The process of downranking the Zuckerberg deepfake started hours after Motherboard first reported it, when one of Facebook's fact-checking partners, Lead Stories, flagged the video. We know this because Lead Stories emailed Motherboard, unprompted, the same day Motherboard published its story. (The incident is in turn a reminder that Facebook, a company that has struggled to moderate the speech of its billions of users, has outsourced much of its fake news problem to third-party fact checkers that users often don't know about.)
"We flagged the original video as satire so it gets a warning label but no reduction in reach. Future copies we spot that omit the context will get tagged 'false' and will see their reach reduced," Marteen Schenk, editor of Lead Stories and the developer of its online trend-detection software Trendolizer, told Motherboard. "And with that we wrote our first fact check that is now part of an art project I believe... In our judgement on Facebook it deserves a warning label to avoid misunderstandings but it does not need to have its distribution reduced."
Instagram reached a conclusion that seems to conflict with, or at least differ from, how the video is handled on Facebook. A spokesperson for Instagram told Motherboard that Politifact marked a YouTube link of the deepfake as false, and if that specific link is shared to Facebook, the platform will downrank it in users' news feeds. On Instagram, the company said that the satire rating—referring to Lead Stories' decision—doesn’t result in filtering from Explore and hashtags, they said.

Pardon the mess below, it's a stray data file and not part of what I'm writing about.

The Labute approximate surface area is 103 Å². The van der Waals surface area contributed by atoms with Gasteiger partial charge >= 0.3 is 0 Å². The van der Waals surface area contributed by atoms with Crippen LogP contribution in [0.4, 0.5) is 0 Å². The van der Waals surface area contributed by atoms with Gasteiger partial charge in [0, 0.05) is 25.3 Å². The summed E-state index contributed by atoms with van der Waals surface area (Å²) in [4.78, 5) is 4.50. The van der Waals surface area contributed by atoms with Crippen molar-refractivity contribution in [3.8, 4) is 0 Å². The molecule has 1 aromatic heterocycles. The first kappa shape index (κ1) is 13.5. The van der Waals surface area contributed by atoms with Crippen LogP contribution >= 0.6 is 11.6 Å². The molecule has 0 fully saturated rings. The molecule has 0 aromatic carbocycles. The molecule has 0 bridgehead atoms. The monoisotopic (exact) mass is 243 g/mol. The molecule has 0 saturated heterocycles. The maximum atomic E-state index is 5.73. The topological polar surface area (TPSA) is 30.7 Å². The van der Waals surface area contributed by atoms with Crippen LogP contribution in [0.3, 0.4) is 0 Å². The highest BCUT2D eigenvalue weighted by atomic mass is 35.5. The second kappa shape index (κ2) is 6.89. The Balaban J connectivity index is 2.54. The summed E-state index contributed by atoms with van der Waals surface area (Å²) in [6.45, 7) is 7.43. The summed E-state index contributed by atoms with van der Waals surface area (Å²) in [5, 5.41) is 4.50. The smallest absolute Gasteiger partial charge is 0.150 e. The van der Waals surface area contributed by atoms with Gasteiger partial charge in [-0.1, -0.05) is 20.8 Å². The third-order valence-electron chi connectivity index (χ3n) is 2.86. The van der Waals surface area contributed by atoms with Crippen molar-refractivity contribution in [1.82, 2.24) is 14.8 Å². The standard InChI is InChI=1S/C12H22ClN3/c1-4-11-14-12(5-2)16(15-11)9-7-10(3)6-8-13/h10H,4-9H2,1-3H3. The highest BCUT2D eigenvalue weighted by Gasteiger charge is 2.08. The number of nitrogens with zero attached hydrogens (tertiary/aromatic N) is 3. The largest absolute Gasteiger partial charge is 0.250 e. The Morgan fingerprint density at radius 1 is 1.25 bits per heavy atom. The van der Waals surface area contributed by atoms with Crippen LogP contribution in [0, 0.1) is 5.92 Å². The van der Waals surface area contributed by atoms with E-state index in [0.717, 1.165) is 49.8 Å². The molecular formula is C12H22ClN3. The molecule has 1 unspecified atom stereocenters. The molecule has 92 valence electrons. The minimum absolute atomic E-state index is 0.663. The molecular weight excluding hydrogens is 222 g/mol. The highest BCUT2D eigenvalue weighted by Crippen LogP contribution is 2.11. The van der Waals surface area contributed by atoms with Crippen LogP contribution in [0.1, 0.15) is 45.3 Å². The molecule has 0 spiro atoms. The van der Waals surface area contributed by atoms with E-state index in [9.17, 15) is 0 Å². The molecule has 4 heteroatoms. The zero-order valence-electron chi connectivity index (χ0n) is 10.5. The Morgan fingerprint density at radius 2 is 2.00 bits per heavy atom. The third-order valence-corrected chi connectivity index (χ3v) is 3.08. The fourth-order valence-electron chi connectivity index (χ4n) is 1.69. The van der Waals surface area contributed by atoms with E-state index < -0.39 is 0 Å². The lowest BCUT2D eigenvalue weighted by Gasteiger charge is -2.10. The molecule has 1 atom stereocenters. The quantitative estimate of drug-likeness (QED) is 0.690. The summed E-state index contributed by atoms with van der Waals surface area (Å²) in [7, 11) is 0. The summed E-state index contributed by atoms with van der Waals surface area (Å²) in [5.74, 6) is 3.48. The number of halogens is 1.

“We will treat this content the same way we treat all misinformation on Instagram. If third-party fact-checkers mark it as false, we will filter it from Instagram’s recommendation surfaces like Explore and hashtag pages,” Instagram's spokesperson initially said about the post, on Tuesday.
"Context matters and (contrary to the [Nancy] Pelosi video) the Instagram post is part of an art project with a social message, and it is open about the real story behind the video," Schenk said.